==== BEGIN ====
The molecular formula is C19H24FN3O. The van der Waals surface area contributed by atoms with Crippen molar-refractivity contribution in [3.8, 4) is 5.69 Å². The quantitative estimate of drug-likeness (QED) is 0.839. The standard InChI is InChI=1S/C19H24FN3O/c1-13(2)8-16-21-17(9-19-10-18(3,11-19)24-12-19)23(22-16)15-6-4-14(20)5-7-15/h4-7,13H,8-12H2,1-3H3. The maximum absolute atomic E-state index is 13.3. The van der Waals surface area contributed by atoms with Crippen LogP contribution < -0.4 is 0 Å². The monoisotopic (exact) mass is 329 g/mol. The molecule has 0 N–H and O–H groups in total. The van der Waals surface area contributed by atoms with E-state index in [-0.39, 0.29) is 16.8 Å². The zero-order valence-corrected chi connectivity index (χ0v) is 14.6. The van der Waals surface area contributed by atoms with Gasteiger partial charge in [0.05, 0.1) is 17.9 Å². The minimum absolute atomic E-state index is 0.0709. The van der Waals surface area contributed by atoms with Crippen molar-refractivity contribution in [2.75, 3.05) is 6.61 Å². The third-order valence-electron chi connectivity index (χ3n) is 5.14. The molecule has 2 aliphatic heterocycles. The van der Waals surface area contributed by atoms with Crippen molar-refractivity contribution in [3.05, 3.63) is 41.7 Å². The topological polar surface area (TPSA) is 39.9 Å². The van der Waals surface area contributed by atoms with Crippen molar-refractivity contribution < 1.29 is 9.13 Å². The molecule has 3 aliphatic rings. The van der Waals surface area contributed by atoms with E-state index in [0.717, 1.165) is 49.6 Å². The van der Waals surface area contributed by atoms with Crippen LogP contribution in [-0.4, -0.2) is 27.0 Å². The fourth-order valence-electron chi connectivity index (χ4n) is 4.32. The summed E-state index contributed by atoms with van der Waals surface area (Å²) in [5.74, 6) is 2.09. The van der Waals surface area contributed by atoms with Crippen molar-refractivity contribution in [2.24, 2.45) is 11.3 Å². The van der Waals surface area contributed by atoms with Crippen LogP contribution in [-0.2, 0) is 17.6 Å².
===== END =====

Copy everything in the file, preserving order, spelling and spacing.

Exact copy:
The molecular formula is C19H24FN3O. The van der Waals surface area contributed by atoms with Crippen molar-refractivity contribution in [3.8, 4) is 5.69 Å². The quantitative estimate of drug-likeness (QED) is 0.839. The standard InChI is InChI=1S/C19H24FN3O/c1-13(2)8-16-21-17(9-19-10-18(3,11-19)24-12-19)23(22-16)15-6-4-14(20)5-7-15/h4-7,13H,8-12H2,1-3H3. The maximum absolute atomic E-state index is 13.3. The van der Waals surface area contributed by atoms with Crippen LogP contribution < -0.4 is 0 Å². The monoisotopic (exact) mass is 329 g/mol. The molecule has 0 N–H and O–H groups in total. The van der Waals surface area contributed by atoms with E-state index in [-0.39, 0.29) is 16.8 Å². The zero-order valence-corrected chi connectivity index (χ0v) is 14.6. The van der Waals surface area contributed by atoms with Gasteiger partial charge in [0.05, 0.1) is 17.9 Å². The minimum absolute atomic E-state index is 0.0709. The van der Waals surface area contributed by atoms with Crippen molar-refractivity contribution in [2.75, 3.05) is 6.61 Å². The third-order valence-electron chi connectivity index (χ3n) is 5.14. The molecule has 2 aliphatic heterocycles. The van der Waals surface area contributed by atoms with Crippen molar-refractivity contribution in [3.05, 3.63) is 41.7 Å². The topological polar surface area (TPSA) is 39.9 Å². The van der Waals surface area contributed by atoms with Crippen molar-refractivity contribution < 1.29 is 9.13 Å². The molecule has 3 aliphatic rings. The van der Waals surface area contributed by atoms with E-state index in [0.717, 1.165) is 49.6 Å². The van der Waals surface area contributed by atoms with Crippen LogP contribution in [-0.4, -0.2) is 27.0 Å². The fourth-order valence-electron chi connectivity index (χ4n) is 4.32. The summed E-state index contributed by atoms with van der Waals surface area (Å²) in [5.74, 6) is 2.09. The van der Waals surface area contributed by atoms with Crippen molar-refractivity contribution in [2.24, 2.45) is 11.3 Å². The van der Waals surface area contributed by atoms with Crippen LogP contribution in [-0.2, 0) is 17.6 Å².